Posted on February 6, 2011 by Tamara Frankel
Last week was quite a whirlwind: getting back on track with classes at Pardes, exploring plans for next year and hosting my dad who is visiting from Toronto for the next 10 days or so…not to mention the snowy blizzards and political storms going on around the world! I can honestly say that I was ready for Shabbat Menucha – the rest which comes as part of the beautiful ‘Shabbat package’.
Now, to the parsha…
One of the most well-known verses (and concepts) of this past week’s parsha, Parshat Terumah, is the building of the Tabernacle/Sanctuary (Mishkan) as a temporary miniature Temple for the Jewish People to use as they wander in the desert. There have been many explanations as to the rationale behind the construction of the Mishkan: some claim that this sanctuary was built in response to the Sin of the Golden Calf because the Jewish People’s sin amplified their need for a concrete place and method to commune with God and therefore this structure would serve as a sustainable and tangible extension of the Revelation at Mount Sinai; others, however, believe that God intended for the Mishkan to be built from the get-go, regardless of how the Jewish People observe or disobey God’s will.
I think this tension–of whether or not the Mishkan was willed by God a priori, or as a reaction to the nation’s struggle to keep in tune with an abstract and distant God–is played out in these verses (Ex. 25:8, 22):
ח) וְעָשׂוּ לִי, מִקְדָּשׁ; וְשָׁכַנְתִּי, בְּתוֹכָם
8 ) And let them make for Me a sanctuary, that I may dwell among them.
כב) וְנוֹעַדְתִּי לְךָ, שָׁם, וְדִבַּרְתִּי אִתְּךָ מֵעַל הַכַּפֹּרֶת מִבֵּין שְׁנֵי הַכְּרֻבִים, אֲשֶׁר עַל-אֲרוֹן הָעֵדֻת–אֵת כָּל-אֲשֶׁר אֲצַוֶּה אוֹתְךָ, אֶל-בְּנֵי יִשְׂרָאֵל
22) And there I will meet with you, and I will speak with you from above the ark-cover, from between the two cherubim which are on top of the ark of the testimony, of all things which I will give you in commandment unto the children of Israel.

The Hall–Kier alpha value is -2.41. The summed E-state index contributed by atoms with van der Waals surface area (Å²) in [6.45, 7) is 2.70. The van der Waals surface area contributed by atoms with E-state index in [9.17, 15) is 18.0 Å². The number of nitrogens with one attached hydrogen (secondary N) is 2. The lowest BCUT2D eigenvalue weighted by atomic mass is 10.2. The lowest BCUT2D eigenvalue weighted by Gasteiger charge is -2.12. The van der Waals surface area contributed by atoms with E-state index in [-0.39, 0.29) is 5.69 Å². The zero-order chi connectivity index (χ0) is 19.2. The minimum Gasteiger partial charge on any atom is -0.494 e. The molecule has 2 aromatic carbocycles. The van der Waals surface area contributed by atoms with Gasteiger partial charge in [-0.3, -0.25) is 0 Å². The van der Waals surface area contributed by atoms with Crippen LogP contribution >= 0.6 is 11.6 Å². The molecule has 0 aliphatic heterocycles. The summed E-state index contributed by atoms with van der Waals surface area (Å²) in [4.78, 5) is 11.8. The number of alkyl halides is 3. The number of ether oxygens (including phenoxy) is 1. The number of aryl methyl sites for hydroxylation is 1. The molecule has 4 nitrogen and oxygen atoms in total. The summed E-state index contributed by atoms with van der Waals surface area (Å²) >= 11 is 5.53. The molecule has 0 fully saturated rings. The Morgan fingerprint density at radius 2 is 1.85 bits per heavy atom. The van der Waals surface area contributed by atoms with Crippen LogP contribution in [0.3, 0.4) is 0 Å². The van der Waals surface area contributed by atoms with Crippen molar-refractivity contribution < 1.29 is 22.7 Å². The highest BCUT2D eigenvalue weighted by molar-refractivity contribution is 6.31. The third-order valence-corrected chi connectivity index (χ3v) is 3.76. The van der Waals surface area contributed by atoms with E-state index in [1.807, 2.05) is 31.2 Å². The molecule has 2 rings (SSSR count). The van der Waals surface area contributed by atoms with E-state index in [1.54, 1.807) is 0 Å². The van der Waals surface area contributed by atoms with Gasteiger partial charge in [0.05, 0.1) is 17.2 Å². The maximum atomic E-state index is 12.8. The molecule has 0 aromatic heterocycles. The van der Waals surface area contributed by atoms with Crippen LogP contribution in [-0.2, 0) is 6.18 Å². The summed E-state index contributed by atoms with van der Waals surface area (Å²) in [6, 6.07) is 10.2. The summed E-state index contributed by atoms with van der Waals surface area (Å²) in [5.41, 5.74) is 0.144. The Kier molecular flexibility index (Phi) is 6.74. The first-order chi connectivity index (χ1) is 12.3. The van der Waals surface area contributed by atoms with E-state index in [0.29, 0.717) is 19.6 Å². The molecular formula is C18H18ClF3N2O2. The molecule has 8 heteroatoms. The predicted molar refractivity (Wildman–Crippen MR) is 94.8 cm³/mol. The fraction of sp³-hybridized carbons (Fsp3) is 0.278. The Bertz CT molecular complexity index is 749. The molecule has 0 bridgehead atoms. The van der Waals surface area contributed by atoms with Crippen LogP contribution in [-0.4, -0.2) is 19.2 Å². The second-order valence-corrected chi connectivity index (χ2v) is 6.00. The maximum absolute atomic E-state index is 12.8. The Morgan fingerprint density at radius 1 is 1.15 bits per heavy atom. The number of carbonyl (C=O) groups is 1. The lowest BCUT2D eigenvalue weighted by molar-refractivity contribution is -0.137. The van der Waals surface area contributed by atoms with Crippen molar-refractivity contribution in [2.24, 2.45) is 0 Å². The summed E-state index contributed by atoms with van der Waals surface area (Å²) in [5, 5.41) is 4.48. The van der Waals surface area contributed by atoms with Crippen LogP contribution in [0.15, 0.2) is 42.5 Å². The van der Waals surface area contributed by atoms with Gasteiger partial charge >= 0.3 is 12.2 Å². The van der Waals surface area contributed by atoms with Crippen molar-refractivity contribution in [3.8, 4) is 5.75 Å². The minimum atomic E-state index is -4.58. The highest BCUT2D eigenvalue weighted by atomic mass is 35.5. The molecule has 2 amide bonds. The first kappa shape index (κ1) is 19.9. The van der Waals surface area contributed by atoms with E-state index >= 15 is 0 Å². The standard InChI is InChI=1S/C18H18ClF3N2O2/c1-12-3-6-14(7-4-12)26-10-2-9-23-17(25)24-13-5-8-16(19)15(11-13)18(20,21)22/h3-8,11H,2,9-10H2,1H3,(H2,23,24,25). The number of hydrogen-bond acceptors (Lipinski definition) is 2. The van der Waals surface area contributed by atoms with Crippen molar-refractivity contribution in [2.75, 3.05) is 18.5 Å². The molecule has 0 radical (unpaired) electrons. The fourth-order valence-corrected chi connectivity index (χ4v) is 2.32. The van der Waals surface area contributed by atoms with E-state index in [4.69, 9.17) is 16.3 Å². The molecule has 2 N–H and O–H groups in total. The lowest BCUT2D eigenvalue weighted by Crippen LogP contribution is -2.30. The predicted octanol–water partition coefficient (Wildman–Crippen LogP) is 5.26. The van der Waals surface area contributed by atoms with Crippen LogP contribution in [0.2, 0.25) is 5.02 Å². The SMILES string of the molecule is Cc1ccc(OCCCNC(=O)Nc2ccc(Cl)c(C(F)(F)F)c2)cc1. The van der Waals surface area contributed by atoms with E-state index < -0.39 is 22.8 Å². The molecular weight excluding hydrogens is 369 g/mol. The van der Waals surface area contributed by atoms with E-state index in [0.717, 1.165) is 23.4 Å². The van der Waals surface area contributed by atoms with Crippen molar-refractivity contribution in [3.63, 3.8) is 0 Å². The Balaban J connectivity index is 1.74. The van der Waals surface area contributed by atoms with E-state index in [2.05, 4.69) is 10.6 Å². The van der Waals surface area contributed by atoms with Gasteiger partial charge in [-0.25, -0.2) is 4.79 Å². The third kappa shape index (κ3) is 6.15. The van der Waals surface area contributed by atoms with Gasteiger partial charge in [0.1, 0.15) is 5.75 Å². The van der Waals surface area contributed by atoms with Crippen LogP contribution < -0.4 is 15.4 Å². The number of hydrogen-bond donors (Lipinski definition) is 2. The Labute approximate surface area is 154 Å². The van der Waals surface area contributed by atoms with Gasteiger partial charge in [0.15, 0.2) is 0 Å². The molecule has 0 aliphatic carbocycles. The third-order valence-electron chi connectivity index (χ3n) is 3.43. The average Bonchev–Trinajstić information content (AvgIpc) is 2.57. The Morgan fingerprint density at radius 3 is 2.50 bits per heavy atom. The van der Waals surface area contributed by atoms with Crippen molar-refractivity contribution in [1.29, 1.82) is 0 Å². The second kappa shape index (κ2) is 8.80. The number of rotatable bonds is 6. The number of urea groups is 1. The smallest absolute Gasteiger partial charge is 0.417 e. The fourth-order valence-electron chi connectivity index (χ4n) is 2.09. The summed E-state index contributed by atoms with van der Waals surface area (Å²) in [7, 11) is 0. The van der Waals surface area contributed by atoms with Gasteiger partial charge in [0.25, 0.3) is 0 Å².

Initially the Torah seems to indicate that the purpose of the Mishkan is to make an appropriate place for God to dwell among the Jewish People. This verse implies, to my mind, the interpretation that the Mishkan was also ‘part of the plan’: God had intended all along for the Jewish People to create a structure in which God’s Presence could be especially felt. Period.
Nevertheless, later in the chapter (amidst the detailed blueprints of the Mishkan), God reminds the reader that although the Mishkan is a place for the nation to “speak” to God and “meet” with God more directly, God is still beyond the nation. God is “above the ark-cover” and “on top of the ark of the testimony”. Most importantly, God is commanding the physical parameters and function of the Mishkan. In short, this verse suggests that as far as the Mishkan is concerned, God is awe-inspiring. More than that, if one wants to connect with God, it’s God’s way or the highway!
To complicate matters, there is a verse that I learned last week in my Talmud class taught by Rav Aryeh Strikovsky, within the famous prophecy of ‘The Dry Bones’ in Ezekiel. This verse offers another framing of the Mishkan and its role in Jewish life. Ezekiel prophesies that there will come a time when Jewish sovereignty in the Land of Israel will be restored and:
כו) וְכָרַתִּי לָהֶם בְּרִית שָׁלוֹם, בְּרִית עוֹלָם יִהְיֶה אוֹתָם; וּנְתַתִּים וְהִרְבֵּיתִי אוֹתָם, וְנָתַתִּי אֶת-מִקְדָּשִׁי בְּתוֹכָם לְעוֹלָם
26) Moreover I will make a covenant of shalom with them–it shall be an everlasting covenant with them; and I will establish them, and multiply them, and will set My sanctuary in the midst of them for ever.
In this context, God wants to uplift the spirits of the Jews in exile and remind them that despite their sufferings, God will make a “covenant of shalom (wholeness)” with them and one that is “everlasting”. How will the Jewish People know that God will keep God’s word on this promise? God says: Don’t worry! I will bring my Sanctuary to YOU and be among you FOREVER!
So what are we to make of all of these verses and the significance of the Mishkan?
I think that the lesson of the Mishkan for us today, living in a world without a central place of worship, is twofold: we must seek out God in communal spiritual centers and strengthen our relationship with the divine and recommit ourselves to our Jewish mission statement–to be defined in a variety of ways. At the same time, we must remind ourselves that God is not always “above” us, rather spiritual growth and bettering the world are within our reach and we must bring in God into our domain by improving ourselves and our surroundings.
If we dedicate ourselves to achieving these goals, of seeking out God AND bringing in God to our lives, then we will surely come to see the fulfillment of Ezekiel’s words: our relationship with God (and by extension with the world) will be “everlasting” and one of true wholeness and reciprocity, one of “shalom”.